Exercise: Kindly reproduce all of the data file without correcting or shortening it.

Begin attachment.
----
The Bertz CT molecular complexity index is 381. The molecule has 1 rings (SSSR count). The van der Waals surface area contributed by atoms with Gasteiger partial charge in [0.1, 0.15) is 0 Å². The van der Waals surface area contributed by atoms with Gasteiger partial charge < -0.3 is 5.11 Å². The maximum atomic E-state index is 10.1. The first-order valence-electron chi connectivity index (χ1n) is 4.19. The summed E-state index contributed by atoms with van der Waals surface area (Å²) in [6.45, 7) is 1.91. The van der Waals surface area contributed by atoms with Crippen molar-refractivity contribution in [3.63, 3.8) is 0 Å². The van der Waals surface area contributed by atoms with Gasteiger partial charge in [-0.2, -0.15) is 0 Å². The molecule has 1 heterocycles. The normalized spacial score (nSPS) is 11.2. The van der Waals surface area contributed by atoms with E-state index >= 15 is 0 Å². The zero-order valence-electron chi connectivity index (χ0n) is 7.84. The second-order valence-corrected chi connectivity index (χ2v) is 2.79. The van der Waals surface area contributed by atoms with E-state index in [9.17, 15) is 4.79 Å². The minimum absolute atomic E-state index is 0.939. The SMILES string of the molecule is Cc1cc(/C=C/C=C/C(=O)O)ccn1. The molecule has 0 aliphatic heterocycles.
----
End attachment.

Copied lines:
The Bertz CT molecular complexity index is 381. The molecule has 1 rings (SSSR count). The van der Waals surface area contributed by atoms with Gasteiger partial charge in [0.1, 0.15) is 0 Å². The van der Waals surface area contributed by atoms with Gasteiger partial charge < -0.3 is 5.11 Å². The maximum atomic E-state index is 10.1. The first-order valence-electron chi connectivity index (χ1n) is 4.19. The summed E-state index contributed by atoms with van der Waals surface area (Å²) in [6.45, 7) is 1.91. The van der Waals surface area contributed by atoms with Crippen molar-refractivity contribution in [3.63, 3.8) is 0 Å². The van der Waals surface area contributed by atoms with Gasteiger partial charge in [-0.2, -0.15) is 0 Å². The molecule has 1 heterocycles. The normalized spacial score (nSPS) is 11.2. The van der Waals surface area contributed by atoms with E-state index >= 15 is 0 Å². The zero-order valence-electron chi connectivity index (χ0n) is 7.84. The second-order valence-corrected chi connectivity index (χ2v) is 2.79. The van der Waals surface area contributed by atoms with E-state index in [9.17, 15) is 4.79 Å². The minimum absolute atomic E-state index is 0.939. The SMILES string of the molecule is Cc1cc(/C=C/C=C/C(=O)O)ccn1. The molecule has 0 aliphatic heterocycles.